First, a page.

Saturday, June 19, 2010

True Life: My First Good Experience with Pasta Primavera


Pasta Primavera is kind of a bad idea -- it's one of those foods with an unnecessarily fancy name based on a vague idea that was probably invented by somebody who wanted to use up leftovers.

I know jack squat about the history, theory, or cultural significance of this finicky dish. All I know is from what I've eaten at my school's cafeteria and read in vegan cookbooks from the 60's, and that wasn't enough to give me any sort of confidence in the dish.

But, like that poor imagined sucker who invented PP by necessity, Mary and I reached a point where we had not a lot of ideas, not a lot of money, and access to some decent produce and pasta. (Curse, you, the letter P! You make everything sound silly with your excessive alliteration and unnecessary lip-pursing!)

So we decided to try out Pasta Primavera. Our first attempt, which I will not discuss, was kind of lame.

But after two weeks, we decided to give it another go (I forget why exactly we made this choice; it's not important). And it turned out pretty durn good. Here's what we did:

A. We sauteed half a head of garlic and a spoonful of minced garlic in canola oil (of course).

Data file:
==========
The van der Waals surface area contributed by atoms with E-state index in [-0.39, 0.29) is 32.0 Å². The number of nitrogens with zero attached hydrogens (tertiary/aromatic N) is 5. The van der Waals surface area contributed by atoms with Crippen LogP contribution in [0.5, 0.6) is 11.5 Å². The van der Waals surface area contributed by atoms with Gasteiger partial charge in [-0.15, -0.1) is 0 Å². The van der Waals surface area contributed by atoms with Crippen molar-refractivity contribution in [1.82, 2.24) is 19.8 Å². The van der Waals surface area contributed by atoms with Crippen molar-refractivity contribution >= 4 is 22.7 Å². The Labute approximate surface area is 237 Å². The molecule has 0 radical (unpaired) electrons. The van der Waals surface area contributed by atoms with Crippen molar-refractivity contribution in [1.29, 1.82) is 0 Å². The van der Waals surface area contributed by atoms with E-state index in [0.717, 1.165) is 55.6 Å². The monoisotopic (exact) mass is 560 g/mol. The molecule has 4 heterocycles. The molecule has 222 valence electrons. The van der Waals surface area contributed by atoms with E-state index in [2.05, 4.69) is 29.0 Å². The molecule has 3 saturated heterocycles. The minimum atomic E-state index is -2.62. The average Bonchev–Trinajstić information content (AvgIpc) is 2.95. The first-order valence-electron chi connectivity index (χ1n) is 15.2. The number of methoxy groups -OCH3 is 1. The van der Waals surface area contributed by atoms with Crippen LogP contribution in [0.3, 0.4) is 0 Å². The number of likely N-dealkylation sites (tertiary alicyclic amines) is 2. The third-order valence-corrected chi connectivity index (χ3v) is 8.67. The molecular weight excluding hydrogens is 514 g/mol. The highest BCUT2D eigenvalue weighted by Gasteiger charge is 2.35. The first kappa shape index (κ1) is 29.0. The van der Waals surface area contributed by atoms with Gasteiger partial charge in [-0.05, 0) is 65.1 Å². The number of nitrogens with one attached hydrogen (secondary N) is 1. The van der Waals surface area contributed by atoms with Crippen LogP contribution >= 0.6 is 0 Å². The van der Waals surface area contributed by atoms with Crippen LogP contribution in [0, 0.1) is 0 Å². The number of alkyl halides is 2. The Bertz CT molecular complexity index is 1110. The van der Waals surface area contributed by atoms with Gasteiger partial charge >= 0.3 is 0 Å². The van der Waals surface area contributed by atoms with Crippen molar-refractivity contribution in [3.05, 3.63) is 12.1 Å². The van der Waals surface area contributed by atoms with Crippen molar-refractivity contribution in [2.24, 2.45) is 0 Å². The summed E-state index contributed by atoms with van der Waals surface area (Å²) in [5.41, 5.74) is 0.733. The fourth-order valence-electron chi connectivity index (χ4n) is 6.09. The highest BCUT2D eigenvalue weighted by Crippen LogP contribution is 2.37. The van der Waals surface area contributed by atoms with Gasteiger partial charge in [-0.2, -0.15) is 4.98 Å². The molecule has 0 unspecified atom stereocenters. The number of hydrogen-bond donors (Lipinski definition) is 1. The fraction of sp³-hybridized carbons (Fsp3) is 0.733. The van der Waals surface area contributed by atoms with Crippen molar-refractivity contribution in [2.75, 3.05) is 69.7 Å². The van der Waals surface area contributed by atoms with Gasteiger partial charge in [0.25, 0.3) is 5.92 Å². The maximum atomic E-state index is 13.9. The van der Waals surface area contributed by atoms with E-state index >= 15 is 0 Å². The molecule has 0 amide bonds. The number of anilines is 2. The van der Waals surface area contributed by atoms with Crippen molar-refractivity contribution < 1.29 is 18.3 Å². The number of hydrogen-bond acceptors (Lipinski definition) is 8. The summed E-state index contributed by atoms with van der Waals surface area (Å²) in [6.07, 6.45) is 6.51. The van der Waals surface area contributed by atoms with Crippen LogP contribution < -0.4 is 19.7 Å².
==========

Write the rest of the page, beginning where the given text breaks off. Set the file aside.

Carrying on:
B. We added about two carrots, cut in slices, and sauteed them for a few minues.
C. We threw in about two squash, sliced and then cut into little half- and quarter-moons, and sauteed them for a few minutes.
D. Somewhere in there, we added about 1/3 a can of pinto beans and a decent amount of salt and pepper.

All the while, we cooked some spaghetti.

After the spaghetti was done and the vegetables were finished sauteeing, we put the spaghetti on our plates and dumped the veggies over it. Then I added a copious amount of parmesan cheese (important!).

This dish was kind of a bummer for Mary because she doesn't like pinto beans or squash. But I think both of them are awesome, so I really liked it.

I think the key to pasta primavera is making it be about more than pasta and leftover vegetables. The beans helped a ton by making it feel like an actual meal, instead of like something two incompetent college students threw together to fend off starvation.

Also, putting the veggies on top (instead of stirring them into) the pasta was nice. Not sure why, but it was.

When I do this again, I will probably try it with spinach, red peppers, maybe some zucchini, and maybe some black olives.

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